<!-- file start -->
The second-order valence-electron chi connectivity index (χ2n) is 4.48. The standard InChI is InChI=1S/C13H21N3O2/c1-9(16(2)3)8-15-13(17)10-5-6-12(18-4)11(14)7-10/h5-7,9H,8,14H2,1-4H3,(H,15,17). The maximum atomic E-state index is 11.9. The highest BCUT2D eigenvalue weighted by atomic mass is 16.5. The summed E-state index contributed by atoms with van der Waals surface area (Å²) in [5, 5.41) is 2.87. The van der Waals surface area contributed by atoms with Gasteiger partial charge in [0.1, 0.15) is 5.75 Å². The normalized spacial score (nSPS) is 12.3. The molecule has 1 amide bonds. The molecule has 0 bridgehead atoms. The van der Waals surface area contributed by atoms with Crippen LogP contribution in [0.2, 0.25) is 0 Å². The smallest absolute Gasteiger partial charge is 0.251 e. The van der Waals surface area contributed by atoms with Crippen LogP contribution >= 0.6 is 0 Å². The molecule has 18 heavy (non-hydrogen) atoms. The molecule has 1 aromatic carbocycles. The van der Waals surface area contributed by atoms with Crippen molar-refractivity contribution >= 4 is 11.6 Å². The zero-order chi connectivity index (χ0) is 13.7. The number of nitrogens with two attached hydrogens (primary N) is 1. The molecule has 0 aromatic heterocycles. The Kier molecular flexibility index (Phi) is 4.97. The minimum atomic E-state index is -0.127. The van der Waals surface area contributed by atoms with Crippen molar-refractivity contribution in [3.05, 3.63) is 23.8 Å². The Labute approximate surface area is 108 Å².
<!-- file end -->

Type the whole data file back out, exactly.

The second-order valence-electron chi connectivity index (χ2n) is 4.48. The standard InChI is InChI=1S/C13H21N3O2/c1-9(16(2)3)8-15-13(17)10-5-6-12(18-4)11(14)7-10/h5-7,9H,8,14H2,1-4H3,(H,15,17). The maximum atomic E-state index is 11.9. The highest BCUT2D eigenvalue weighted by atomic mass is 16.5. The summed E-state index contributed by atoms with van der Waals surface area (Å²) in [5, 5.41) is 2.87. The van der Waals surface area contributed by atoms with Gasteiger partial charge in [0.1, 0.15) is 5.75 Å². The normalized spacial score (nSPS) is 12.3. The molecule has 1 amide bonds. The molecule has 0 bridgehead atoms. The van der Waals surface area contributed by atoms with Crippen LogP contribution in [0.2, 0.25) is 0 Å². The smallest absolute Gasteiger partial charge is 0.251 e. The van der Waals surface area contributed by atoms with Crippen LogP contribution >= 0.6 is 0 Å². The molecule has 18 heavy (non-hydrogen) atoms. The molecule has 1 aromatic carbocycles. The van der Waals surface area contributed by atoms with Crippen molar-refractivity contribution >= 4 is 11.6 Å². The zero-order chi connectivity index (χ0) is 13.7. The number of nitrogens with two attached hydrogens (primary N) is 1. The molecule has 0 aromatic heterocycles. The Kier molecular flexibility index (Phi) is 4.97. The minimum atomic E-state index is -0.127. The van der Waals surface area contributed by atoms with Crippen molar-refractivity contribution in [3.05, 3.63) is 23.8 Å². The Labute approximate surface area is 108 Å².